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When he to fair Olympia pressed ;
With ravished ears
Affects to nod,
The praise of Bacchus then the sweet musician sung ;
Of Bacchus, ever fair and ever young:
The jolly god in triumph comes ;
Flushed with a purple grace
He shews his honest face.
Bacchus, ever fair and young,
Drinking joys did first ordain :
Rich the treasure,
Sweet the pleasure ;
Soothed with the sound, the king grew vain :
Fought all his battles o'er again :
The master saw the madness rise ;
He chose a mournful muse,
Soft pity to infuse :
sung Darius5 great and good,
Fall'n from his high estate,
And welt'ring in his blood;
With not a friend to close his eyes.
Revolving in his altered soul
The various turns of fate below;
And tears began to flow.
The mighty master smiled to see
Softly sweet in Lydian measures,
Soon he soothed his soul to pleasures ;
is toil and trouble ;
Never ending, still beginning,
If the world be worth thy winning,
Lovely Thaïs sits beside thee,
Take the good the gods provide thee. The many rend the skies with loud applause ; So love was crowned, but Music won the cause. The prince, unable to conceal his pain,
Gazed on the fair
Who caused his care,
Sighed and looked, and sighed again.
Now strike the golden lyre again ;
Break his bands of sleep asunder,
Has raised up his head,
As awaked from the dead,
See the Furies arise ;
How they hiss in their hair,
Behold a ghastly band,
Each a torch in his hand !
And unburied remain
Inglorious on the plain.
To the valiant crew :
Thaïs led the way,
To light him to his prey,
Thus long ago,
While organs yet were mute,
And sounding lyre,
At last divine Cecilia came,
Inventress of the vocal frame;
Enlarged the former narrow bounds,
And added length to solemn sounds,
Let old Timotheus yield the prize,
Or both divide the crown:
She drew an angel down.
i St Cecilla's Day. St Cecilia is the king of the Persians, and was
patroness of music, and the fes- defeated by Alexander near Issus, tival of her votaries takes place on an ancient city in the S.E. of the 22d of November.
Cilicia (333 B.C.). 2 Philip's warlike son. Alexander the Lydian measures, one of the modes
Great was the son of Philip II. of of Greek music. Macedon. He succeeded his 7 Flambeau, a torch. father when twenty years of age, 8 And, liko another Helen, fired another and during the remaining twelve Troy. Helen, wife of Menelaus, years of his life carried the arms king of Sparta, was carried off by of conquest over the greater part Paris, a prince of Troy. The of the then known world.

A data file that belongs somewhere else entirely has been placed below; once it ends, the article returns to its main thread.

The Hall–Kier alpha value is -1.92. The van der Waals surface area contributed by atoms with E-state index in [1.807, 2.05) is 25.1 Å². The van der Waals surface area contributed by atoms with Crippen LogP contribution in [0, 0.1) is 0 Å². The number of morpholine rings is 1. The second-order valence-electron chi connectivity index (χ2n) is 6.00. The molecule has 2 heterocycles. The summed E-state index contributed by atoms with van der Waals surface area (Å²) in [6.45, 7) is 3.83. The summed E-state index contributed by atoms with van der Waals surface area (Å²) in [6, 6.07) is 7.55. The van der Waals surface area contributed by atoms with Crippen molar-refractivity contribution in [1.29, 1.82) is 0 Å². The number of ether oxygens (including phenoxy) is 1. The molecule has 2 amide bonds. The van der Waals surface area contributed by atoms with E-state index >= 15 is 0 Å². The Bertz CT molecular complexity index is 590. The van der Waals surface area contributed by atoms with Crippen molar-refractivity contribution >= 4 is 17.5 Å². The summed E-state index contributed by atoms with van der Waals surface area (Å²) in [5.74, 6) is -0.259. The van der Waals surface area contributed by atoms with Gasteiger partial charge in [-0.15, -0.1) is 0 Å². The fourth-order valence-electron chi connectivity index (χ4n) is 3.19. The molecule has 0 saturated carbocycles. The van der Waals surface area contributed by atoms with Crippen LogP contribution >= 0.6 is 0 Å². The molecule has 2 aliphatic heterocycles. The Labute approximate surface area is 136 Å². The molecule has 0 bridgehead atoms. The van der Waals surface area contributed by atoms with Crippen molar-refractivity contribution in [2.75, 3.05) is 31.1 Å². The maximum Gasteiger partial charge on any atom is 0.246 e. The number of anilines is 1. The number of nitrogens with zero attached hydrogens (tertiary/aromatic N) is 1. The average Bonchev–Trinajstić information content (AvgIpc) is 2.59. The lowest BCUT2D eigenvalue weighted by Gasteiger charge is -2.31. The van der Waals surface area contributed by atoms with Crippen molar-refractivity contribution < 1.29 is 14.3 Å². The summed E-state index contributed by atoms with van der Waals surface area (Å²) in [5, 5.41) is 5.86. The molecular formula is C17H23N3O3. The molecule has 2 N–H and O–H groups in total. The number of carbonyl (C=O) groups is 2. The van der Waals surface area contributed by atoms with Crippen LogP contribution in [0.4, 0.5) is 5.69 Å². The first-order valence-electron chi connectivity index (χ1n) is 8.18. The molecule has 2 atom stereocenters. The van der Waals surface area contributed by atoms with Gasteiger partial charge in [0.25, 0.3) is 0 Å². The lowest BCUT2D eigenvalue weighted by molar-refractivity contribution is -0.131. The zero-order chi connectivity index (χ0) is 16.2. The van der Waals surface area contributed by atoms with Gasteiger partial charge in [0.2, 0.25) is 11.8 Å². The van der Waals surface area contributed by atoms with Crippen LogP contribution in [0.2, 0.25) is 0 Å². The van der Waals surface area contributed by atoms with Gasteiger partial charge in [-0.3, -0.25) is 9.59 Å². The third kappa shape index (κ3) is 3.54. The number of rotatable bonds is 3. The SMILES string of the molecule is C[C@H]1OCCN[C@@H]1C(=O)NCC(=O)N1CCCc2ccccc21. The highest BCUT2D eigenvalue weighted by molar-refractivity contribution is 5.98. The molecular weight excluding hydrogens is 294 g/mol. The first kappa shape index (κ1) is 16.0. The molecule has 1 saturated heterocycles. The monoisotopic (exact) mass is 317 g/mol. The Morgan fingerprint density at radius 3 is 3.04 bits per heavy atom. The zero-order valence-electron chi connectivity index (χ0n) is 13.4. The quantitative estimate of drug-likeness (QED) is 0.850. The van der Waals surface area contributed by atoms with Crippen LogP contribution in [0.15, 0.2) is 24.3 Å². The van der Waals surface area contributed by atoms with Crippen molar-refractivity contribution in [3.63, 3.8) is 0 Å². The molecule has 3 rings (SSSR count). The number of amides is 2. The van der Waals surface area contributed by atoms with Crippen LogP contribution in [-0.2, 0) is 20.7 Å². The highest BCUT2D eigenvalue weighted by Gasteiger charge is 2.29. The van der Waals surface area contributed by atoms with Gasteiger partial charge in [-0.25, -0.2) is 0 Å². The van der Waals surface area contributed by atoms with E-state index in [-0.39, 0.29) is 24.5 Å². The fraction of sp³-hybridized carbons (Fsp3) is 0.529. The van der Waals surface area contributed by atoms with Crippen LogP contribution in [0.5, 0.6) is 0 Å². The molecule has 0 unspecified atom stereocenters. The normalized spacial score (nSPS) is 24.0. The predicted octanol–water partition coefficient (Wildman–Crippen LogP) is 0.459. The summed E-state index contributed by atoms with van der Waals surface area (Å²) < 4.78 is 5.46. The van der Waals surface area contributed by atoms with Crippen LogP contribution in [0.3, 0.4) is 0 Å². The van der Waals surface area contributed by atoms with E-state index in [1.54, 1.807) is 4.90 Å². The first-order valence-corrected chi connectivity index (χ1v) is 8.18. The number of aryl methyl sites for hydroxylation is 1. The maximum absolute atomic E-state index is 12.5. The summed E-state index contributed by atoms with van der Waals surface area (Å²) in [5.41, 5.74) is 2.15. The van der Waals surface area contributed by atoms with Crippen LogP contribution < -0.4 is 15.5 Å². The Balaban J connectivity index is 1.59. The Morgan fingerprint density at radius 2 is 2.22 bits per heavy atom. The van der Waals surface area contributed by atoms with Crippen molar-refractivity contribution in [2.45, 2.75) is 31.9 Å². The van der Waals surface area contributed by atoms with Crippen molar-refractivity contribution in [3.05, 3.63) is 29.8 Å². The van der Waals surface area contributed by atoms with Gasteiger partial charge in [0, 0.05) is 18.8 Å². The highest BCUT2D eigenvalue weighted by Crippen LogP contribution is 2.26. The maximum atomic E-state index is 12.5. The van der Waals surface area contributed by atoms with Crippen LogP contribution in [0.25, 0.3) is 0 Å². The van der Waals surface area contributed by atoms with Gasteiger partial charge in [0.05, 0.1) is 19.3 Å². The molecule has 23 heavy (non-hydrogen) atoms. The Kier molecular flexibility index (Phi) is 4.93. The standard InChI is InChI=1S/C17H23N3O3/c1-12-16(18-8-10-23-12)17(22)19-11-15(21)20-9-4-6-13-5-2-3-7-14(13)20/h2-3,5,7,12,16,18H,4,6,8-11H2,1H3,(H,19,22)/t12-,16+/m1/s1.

Grecian chiefs leagued with Mene3 The lovely Thaïs. A beautiful and laus to recover her. After a siege
accomplished Athenian woman of ten years, Troy was taken and who accompanied Alexander in burned by the Greeks. Thaïs is his expedition into Asia.
said to have incited Alexander to 4 Lautboys, wind-instruments resem- burn the palace of the Persian bling flutes.
kings; and thus resembled Helen, 6 He sung Darius. Darius was the last who caused the burning of Troy.
THE ARMAD A.1 Attend all ye who list to hear our noble England's praise : I sing of the thrice-famous deeds she wrought in ancient days, When that great fleet invincible against her bore in vain The richest spoils of Mexico, the stoutest hearts in Spain.
It was about the lovely close of a warm summer's day,3
isle, 4 At earliest twilight, on the waves lie heaving many a mile. At sunrise she escaped their van, by God's especial grace ; And the tall Pinta till the morn had held her close in chase. Forthwith a guard at every gun was placed along the wall; The beacon 6 blazed upon the roof of Edgecombe's lofty hall ;
Many a fishing bark put out to pry along the coast ;
post. With his white hair unbonneted, the stout old sheriff comes ; Behind him march the halberdiers, before him sound the
drums. The yeomen? round the market-cr make clear an ample
space, For there behoves him to set up the standard of Her Grace; 8 And haughtily the trumpets peal, and gaily dance the bells, As slow upon the labouring wind the royal blazon 9 swells. Look how the lion of the sea lifts up his ancient crown, And underneath his deadly paw treads the gay lilies down.10 So stalked he when he turned to flight, on that famed Picard
field, 11 Bohemia’s plume, and Genoa's bow, and Cæsar's eagle shield. So glared he when at Agincourt 12 in wrath he turned to
bay, And crushed and torn beneath his claws the princely hunters
Ho! strike the flagstaff deep, sir knight: ho ! scatter flowers,
fair maids : Ho! gunners, fire a loud salute : ho! gallants, draw your
blades : Thou sun, shine on her joyously, ye breezes, waft her wide, Our glorious semper eadem,13 the banner of our pride. The fresh’ning breeze of eve unfurled that banner's massy
The parting gleam of sunshine kissed that haughty scroll of
gold; Night sunk upon the dusky beach, and on the purple sea ; Such night in England ne'er had been, nor e'er again shall be. From Eddystone to Berwick bounds, from Lynn to Milford
Bay, 14 That time of slumber was as bright and busy as the day ; For swift to east, and swift to west, the warning radiance
spread, High on St Michael's Mount it shone : it shone on Beachy